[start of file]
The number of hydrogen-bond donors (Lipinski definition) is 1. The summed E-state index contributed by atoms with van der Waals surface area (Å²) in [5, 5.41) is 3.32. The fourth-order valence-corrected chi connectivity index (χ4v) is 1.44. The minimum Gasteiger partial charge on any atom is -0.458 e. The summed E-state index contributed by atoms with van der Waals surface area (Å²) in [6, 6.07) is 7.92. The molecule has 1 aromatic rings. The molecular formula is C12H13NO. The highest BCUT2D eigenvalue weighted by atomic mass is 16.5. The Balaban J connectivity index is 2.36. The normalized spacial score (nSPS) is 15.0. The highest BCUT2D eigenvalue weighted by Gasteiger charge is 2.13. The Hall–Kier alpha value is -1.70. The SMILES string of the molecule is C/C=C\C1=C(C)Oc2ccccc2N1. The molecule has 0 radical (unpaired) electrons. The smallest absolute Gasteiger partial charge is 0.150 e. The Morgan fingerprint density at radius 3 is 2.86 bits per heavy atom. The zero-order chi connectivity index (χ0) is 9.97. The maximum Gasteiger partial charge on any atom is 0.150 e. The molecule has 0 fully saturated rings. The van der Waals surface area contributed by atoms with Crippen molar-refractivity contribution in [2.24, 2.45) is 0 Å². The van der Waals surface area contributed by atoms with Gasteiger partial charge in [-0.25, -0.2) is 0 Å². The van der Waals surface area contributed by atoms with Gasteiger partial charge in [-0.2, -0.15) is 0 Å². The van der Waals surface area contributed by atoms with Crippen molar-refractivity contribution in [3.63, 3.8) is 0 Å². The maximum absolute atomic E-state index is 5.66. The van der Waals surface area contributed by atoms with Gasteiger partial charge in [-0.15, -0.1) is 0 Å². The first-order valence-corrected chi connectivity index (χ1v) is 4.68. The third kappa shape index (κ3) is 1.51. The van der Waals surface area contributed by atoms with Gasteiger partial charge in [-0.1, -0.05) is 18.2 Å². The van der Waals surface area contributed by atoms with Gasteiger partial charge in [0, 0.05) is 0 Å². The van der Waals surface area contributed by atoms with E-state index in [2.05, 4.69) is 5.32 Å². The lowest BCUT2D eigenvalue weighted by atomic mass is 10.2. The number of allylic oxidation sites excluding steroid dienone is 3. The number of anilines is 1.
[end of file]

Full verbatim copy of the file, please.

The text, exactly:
The number of hydrogen-bond donors (Lipinski definition) is 1. The summed E-state index contributed by atoms with van der Waals surface area (Å²) in [5, 5.41) is 3.32. The fourth-order valence-corrected chi connectivity index (χ4v) is 1.44. The minimum Gasteiger partial charge on any atom is -0.458 e. The summed E-state index contributed by atoms with van der Waals surface area (Å²) in [6, 6.07) is 7.92. The molecule has 1 aromatic rings. The molecular formula is C12H13NO. The highest BCUT2D eigenvalue weighted by atomic mass is 16.5. The Balaban J connectivity index is 2.36. The normalized spacial score (nSPS) is 15.0. The highest BCUT2D eigenvalue weighted by Gasteiger charge is 2.13. The Hall–Kier alpha value is -1.70. The SMILES string of the molecule is C/C=C\C1=C(C)Oc2ccccc2N1. The molecule has 0 radical (unpaired) electrons. The smallest absolute Gasteiger partial charge is 0.150 e. The Morgan fingerprint density at radius 3 is 2.86 bits per heavy atom. The zero-order chi connectivity index (χ0) is 9.97. The maximum Gasteiger partial charge on any atom is 0.150 e. The molecule has 0 fully saturated rings. The van der Waals surface area contributed by atoms with Crippen molar-refractivity contribution in [2.24, 2.45) is 0 Å². The van der Waals surface area contributed by atoms with Gasteiger partial charge in [-0.25, -0.2) is 0 Å². The van der Waals surface area contributed by atoms with Gasteiger partial charge in [-0.2, -0.15) is 0 Å². The van der Waals surface area contributed by atoms with Crippen molar-refractivity contribution in [3.63, 3.8) is 0 Å². The maximum absolute atomic E-state index is 5.66. The van der Waals surface area contributed by atoms with Gasteiger partial charge in [-0.15, -0.1) is 0 Å². The first-order valence-corrected chi connectivity index (χ1v) is 4.68. The third kappa shape index (κ3) is 1.51. The van der Waals surface area contributed by atoms with Gasteiger partial charge in [-0.1, -0.05) is 18.2 Å². The van der Waals surface area contributed by atoms with Gasteiger partial charge in [0, 0.05) is 0 Å². The van der Waals surface area contributed by atoms with E-state index in [2.05, 4.69) is 5.32 Å². The lowest BCUT2D eigenvalue weighted by atomic mass is 10.2. The number of allylic oxidation sites excluding steroid dienone is 3. The number of anilines is 1.